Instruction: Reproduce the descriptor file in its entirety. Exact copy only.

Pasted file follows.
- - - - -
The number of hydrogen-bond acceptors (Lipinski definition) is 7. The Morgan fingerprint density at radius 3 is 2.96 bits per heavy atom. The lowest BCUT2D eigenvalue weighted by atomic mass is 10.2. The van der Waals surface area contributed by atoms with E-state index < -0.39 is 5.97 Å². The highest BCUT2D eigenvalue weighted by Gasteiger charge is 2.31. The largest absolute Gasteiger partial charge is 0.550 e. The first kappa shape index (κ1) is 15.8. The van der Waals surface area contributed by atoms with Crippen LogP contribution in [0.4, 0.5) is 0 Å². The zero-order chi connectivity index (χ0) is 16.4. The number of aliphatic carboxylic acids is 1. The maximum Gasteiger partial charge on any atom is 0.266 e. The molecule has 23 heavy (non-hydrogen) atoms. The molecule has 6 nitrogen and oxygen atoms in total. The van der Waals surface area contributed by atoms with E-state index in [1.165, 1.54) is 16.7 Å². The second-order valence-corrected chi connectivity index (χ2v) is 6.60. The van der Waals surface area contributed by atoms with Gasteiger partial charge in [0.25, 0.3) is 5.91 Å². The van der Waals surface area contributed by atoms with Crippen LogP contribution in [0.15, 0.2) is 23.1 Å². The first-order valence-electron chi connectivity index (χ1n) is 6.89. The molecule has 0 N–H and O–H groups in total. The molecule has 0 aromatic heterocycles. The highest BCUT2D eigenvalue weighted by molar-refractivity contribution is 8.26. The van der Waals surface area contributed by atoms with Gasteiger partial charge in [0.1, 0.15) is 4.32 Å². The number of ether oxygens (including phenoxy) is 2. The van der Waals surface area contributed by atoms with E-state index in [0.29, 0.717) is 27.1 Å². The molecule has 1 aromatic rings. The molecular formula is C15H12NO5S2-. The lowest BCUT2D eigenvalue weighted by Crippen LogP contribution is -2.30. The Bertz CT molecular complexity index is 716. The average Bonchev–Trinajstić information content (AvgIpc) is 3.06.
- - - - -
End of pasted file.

The number of hydrogen-bond acceptors (Lipinski definition) is 7. The Morgan fingerprint density at radius 3 is 2.96 bits per heavy atom. The lowest BCUT2D eigenvalue weighted by atomic mass is 10.2. The van der Waals surface area contributed by atoms with E-state index < -0.39 is 5.97 Å². The highest BCUT2D eigenvalue weighted by Gasteiger charge is 2.31. The largest absolute Gasteiger partial charge is 0.550 e. The first kappa shape index (κ1) is 15.8. The van der Waals surface area contributed by atoms with Crippen LogP contribution in [0.4, 0.5) is 0 Å². The zero-order chi connectivity index (χ0) is 16.4. The number of aliphatic carboxylic acids is 1. The maximum Gasteiger partial charge on any atom is 0.266 e. The molecule has 23 heavy (non-hydrogen) atoms. The molecule has 6 nitrogen and oxygen atoms in total. The van der Waals surface area contributed by atoms with E-state index in [1.165, 1.54) is 16.7 Å². The second-order valence-corrected chi connectivity index (χ2v) is 6.60. The van der Waals surface area contributed by atoms with Gasteiger partial charge in [0.25, 0.3) is 5.91 Å². The van der Waals surface area contributed by atoms with Crippen LogP contribution in [0.15, 0.2) is 23.1 Å². The first-order valence-electron chi connectivity index (χ1n) is 6.89. The molecule has 0 N–H and O–H groups in total. The molecule has 0 aromatic heterocycles. The highest BCUT2D eigenvalue weighted by molar-refractivity contribution is 8.26. The van der Waals surface area contributed by atoms with Gasteiger partial charge in [0.1, 0.15) is 4.32 Å². The number of ether oxygens (including phenoxy) is 2. The van der Waals surface area contributed by atoms with E-state index in [0.29, 0.717) is 27.1 Å². The molecule has 1 aromatic rings. The molecular formula is C15H12NO5S2-. The lowest BCUT2D eigenvalue weighted by Crippen LogP contribution is -2.30. The Bertz CT molecular complexity index is 716. The average Bonchev–Trinajstić information content (AvgIpc) is 3.06.